Crocus Helpdesk

Can I divide my Peonies? Could you please tell me what to do with my Peonies, now that they’ve finished flowering. I would like to move and divide them if possible, as they have outgrown the space where they were first planted. Thank you Val

david gregory


Hello Val, Herbaceous Peonies, should be left until they have died back and then lift and divide them in the autumn or early spring. I hope this helps.Helen Plant Doctor


Crocus Helpdesk

How do I look after my Paeonies? I have two newly established Paeonies (2nd year – still no flowers) and the leaves have now turned brown. Am I meant to prune them? Is there any other advice regarding their general care?

Bets Ingram


Paeonies can take a few years to establish and produce flowers, so I would not be too despondent. As for general care instructions, it all depends on what type of paeony you have – a tree paeony or a herbaceous type. If your paeonies still have a woody stem at this time of year then they are more than likely tree paeonies. The herbaceous paeonies die right down, so any foliage now would have collapsed due to the frosts The later need very little care. Do not prune the plants at all, but remove the dead foliage in autumn to tidy them up. In early spring apply a balanced slow-release fertiliser around the base of the plant and mulch with well-rotted compost or manure. If you have a tree paeony, you will need to treat it a little differently, but you will still need to remove the dead leaves, making sure the remaining stem remains intact. Depending on the size of the plant you have bought, they can take up to to four years to start flowering after planting. Sometimes a newly planted tree peony will appear to make very little growth in its first season, but all its activity happens underground as its energies are going into producing a good root system. Providing the foliage looks reasonably healthy, there is nothing to worry about and this may just be a ‘settling in’ period. Occasionally the main stem may die back a little. This might be a little worrying, but wait until the following spring when vigorous growth should resume from the lower part of the stem or even from below soil level. Tree peonies are heavy feeders and they respond well to a generous, early autumn top dressing of blood, fish and bone, a slow release organic fertiliser. Its high potash content encourages flowers to develop. A light sprinkling of a general fertiliser such as Growmore can be applied in the spring if you wish. They also respond well to pruning. Ultimately you should aim for a broad, multi-stemmed shrub of up to 120-150cm in height, which will not need staking. Chinese and American types have a naturally branching habit and will need less regular pruning than the Japanese and French types. While the plant is still young, don’t be tempted to prune, apart from removing dead wood during the first two years to help get the plant established. After this if your plant forms a good shape, no regular pruning is needed. However, if your plant has few stems and is poorly shaped, then prune hard in late winter or early spring, just as the growth buds are swelling. This may mean that you sacrifice some flowers in the coming year. If this is a big issue, you can also prune it directly after flowering but the regrowth will be slower.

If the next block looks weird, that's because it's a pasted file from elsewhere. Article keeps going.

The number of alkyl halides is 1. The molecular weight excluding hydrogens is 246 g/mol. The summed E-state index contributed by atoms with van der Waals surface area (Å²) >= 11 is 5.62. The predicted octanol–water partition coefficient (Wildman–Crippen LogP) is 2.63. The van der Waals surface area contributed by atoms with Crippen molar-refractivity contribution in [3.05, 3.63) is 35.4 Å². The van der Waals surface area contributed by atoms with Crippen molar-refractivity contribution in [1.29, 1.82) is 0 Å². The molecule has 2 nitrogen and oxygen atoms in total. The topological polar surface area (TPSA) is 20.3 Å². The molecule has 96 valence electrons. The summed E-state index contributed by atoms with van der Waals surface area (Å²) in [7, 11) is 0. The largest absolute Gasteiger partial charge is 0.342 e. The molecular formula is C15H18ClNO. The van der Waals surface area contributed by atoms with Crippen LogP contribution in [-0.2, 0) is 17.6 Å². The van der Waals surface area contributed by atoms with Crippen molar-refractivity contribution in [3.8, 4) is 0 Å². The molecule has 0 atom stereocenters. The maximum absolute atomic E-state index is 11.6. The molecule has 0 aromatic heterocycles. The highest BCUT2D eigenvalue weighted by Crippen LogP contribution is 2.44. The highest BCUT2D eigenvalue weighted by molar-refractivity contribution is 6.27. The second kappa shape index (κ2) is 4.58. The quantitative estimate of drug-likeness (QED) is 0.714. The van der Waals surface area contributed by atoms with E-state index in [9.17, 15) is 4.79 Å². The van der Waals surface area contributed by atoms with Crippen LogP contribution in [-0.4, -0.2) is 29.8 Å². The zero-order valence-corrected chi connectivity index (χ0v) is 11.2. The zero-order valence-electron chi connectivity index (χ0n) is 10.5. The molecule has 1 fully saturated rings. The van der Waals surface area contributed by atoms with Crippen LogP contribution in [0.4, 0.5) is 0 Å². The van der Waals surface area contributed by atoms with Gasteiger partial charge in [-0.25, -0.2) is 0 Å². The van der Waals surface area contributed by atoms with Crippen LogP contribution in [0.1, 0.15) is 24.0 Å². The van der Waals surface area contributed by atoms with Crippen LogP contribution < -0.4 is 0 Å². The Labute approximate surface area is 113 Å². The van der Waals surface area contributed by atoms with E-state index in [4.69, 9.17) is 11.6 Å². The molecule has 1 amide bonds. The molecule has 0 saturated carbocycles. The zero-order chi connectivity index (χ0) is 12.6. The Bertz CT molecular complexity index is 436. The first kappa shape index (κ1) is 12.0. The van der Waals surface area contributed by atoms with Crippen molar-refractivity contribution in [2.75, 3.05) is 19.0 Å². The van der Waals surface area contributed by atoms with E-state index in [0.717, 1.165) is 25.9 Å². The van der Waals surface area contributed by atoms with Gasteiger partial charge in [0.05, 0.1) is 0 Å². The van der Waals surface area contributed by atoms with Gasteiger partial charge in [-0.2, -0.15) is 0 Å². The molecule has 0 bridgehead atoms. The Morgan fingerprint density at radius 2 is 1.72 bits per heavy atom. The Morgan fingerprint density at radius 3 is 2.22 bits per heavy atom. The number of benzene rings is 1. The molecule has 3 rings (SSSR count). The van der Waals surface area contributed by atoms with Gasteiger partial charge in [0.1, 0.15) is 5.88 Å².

This perennial dies back to below ground level each year in autumn, then fresh new growth appears again in spring.

  • Position: full sun or partial shade
  • Soil: fertile, moisture-retentive yet well-drained
  • Rate of growth: average
  • Flowering period: June to July
  • Hardiness: fully hardy
    Fascinating pink-tinted flowers with a creamy centre appear from early to midsummer over the mid-green leaves. Like a giant anemone, the centres of these extraordinary, scented flowers are packed full of tiny, strap-like petals. An excellent specimen plant for the middle of a border in full sun or partial shade.
    This paeonia has been field grown, however in order to keep the roots hydrated and promote fresh new growth, we have potted them up. Therefore, your plant may not have a well developed root system just yet, so you should not worry if the soil falls away when you are planting it out.
  • Garden care: Deadhead after flowering. In early spring apply a balanced slow-release fertiliser around the base of the plant and mulch with well-rotted compost or manure.